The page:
Tool making becomes one of Jane’s most important discoveries. Until that time, only humans were thought to create tools. On hearing of Jane’s observation, Leakey famously says: “Now we must redefine tool, redefine Man, or accept chimpanzees as humans.”


Jane’s work in Gombe becomes more widely known and in 1962 she is accepted at Cambridge University as a Ph.D. candidate, one of very few people to be admitted without a university degree. Some scholars and scientists give Jane a cold reception and criticise her for giving the chimpanzees names. “It would have been more scientific to give them numbers,” they say. Jane has to defend an idea that might now seem obvious: that chimpanzees have emotions, minds and personalities.


National Geographic decides to sponsor Jane’s work and sends photographer and filmmaker Hugo van Lawick to document Jane’s life in Gombe. In August 1963, Jane publishes her first article in National Geographic, “My Life Among Wild Chimpanzees.”


Van Lawick and Jane fall in love and marry in 1964. They have one son, Hugo Eric Louis van Lawick, known to family and friends as “Grub.”


Jane earns her Ph.D. in ethology (the study of animal behaviour) in 1965. Also in 1965, National Geographic provides funds for the construction of aluminum buildings at Gombe and with these first permanent structures on the site, the Gombe Stream Research Center is born.


Jane and Hugo divorce amicably in 1974. In 1975 Jane marries Derek Bryceson, member of the Tanzanian parliament and Director of Tanzania’s National Parks.


In 1977, Jane founds the Jane Goodall Institute for Wildlife Research, Education and Conservation.


In 1984, Jane begins groundwork for Chimpanzoo, an international research program of the Jane Goodall Institute dedicated to the study of captive chimpanzees and to the improvement of their lives through research, education and enrichment.


During November of 1986, at a scientific conference in Chicago organized around the release of Jane’s scholarly work The Chimpanzees of Gombe: Patterns of Behaviour, Jane and fellow attendees are stunned as consecutive speakers make clear the extent of habitat destruction across Africa and its threat to chimpanzee survival. Jane leaves the conference knowing that she must leave Gombe behind, and work to conserve wild chimpanzees.


In 1991, Jane and 16 Tanzanian students found Roots & Shoots, the Jane Goodall Institute's global environmental and humanitarian education program for youth.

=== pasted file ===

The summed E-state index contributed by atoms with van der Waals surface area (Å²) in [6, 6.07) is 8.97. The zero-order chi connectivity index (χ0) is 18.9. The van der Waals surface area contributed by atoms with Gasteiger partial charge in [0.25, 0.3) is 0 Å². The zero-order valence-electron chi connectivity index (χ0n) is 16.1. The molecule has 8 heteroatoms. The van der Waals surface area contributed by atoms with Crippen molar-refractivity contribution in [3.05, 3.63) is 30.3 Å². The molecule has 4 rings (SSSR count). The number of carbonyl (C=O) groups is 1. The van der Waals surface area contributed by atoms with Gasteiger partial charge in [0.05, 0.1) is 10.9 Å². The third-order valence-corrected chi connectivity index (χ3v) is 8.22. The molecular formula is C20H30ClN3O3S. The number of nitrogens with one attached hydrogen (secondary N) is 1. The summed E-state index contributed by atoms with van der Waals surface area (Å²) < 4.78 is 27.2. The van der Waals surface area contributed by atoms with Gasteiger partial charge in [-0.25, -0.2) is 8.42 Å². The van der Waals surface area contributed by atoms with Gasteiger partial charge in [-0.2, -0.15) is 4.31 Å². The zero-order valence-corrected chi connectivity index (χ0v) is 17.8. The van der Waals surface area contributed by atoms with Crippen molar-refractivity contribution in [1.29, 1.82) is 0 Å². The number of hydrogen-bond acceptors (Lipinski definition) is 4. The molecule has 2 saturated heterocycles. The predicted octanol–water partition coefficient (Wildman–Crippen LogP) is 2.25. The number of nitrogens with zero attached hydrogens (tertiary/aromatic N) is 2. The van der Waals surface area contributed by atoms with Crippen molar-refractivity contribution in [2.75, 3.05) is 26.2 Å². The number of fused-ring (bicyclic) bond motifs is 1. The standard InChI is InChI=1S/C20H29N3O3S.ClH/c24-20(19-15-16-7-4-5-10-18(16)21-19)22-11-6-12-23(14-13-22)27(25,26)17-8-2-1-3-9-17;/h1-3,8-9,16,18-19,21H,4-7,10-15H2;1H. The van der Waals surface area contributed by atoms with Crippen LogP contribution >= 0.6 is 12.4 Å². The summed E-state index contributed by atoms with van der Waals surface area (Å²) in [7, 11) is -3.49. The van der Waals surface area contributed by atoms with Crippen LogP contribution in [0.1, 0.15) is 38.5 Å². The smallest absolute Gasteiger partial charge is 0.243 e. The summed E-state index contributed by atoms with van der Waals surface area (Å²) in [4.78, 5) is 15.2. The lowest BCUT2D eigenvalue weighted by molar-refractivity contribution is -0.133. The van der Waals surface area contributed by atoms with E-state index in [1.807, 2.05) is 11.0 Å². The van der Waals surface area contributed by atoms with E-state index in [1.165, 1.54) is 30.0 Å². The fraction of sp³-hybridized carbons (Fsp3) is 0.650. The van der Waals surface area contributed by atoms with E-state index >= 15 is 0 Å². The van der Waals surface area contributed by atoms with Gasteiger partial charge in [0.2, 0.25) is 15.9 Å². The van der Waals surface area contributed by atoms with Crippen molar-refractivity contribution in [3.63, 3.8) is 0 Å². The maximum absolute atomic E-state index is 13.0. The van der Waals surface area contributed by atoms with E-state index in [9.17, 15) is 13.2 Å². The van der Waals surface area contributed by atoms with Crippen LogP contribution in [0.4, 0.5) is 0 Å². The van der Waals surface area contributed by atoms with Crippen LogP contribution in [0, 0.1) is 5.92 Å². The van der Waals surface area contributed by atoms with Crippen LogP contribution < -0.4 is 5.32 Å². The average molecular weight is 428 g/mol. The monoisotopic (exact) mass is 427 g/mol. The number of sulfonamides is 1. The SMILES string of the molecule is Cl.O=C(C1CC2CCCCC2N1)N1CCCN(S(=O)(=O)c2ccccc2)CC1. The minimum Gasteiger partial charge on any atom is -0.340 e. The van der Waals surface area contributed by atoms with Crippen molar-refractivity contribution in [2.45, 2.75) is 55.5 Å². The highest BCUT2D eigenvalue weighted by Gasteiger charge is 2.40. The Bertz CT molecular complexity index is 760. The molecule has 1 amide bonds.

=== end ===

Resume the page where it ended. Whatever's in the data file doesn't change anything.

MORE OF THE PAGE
The Lake Tanganyika Catchment Reforestation and Education project (TACARE; pronounced "take-care") is launched in 1994. This program helps communities situated around Lake Tanganyika initiate sustainable agriculture, micro-finance initiatives and conservation education as a means to protect local habitat and animal species.

April 16, 2002

On April 16, 2002, United Nations Secretary-General Kofi Annan appoints Jane to serve as a United Nations Messenger of Peace.

February 20, 2004

Jane is made a Dame of the British Empire (the equivalent of a knighthood) on February 20, 2004 during a ceremony at Buckingham Palace in London.


2015 marked the 55th anniversary of the founding of Gombe Stream National Park, home to the most famous chimpanzees on earth. Because of Dr. Goodall and the dedicated researchers who have since participated in making additional discoveries, the lives of these chimpanzees have been more thoroughly documented, photographed, and filmed than any other wild animals.


Jane continues her work today by travelling an average of 300 days per year speaking in packed auditoriums and school gymnasiums about the threats facing chimpanzees, other environmental crises, and her reasons for hope that we will ultimately solve the problems that we have imposed on the earth. Jane continually urges her audiences to recognize their personal power and responsibility to effect positive change through consumer action, lifestyle change and activism.


The research that Dr. Goodall put in motion so many years ago is as vibrant as ever and now plays an important role not only in helping us understand chimpanzees, but also informing the Jane Goodall Institute's conservation efforts in Western Tanzania, and across the entire chimpanzee range.



Photo credits: (hero image) Hugo Van Lawick/JGI US, (timeline) JGI US

The Jane Goodall Institute does not endorse handling, interacting or close proximity to chimpanzees or other wildlife. This is a historical photograph / video that cannot be cut or shown outside the original context.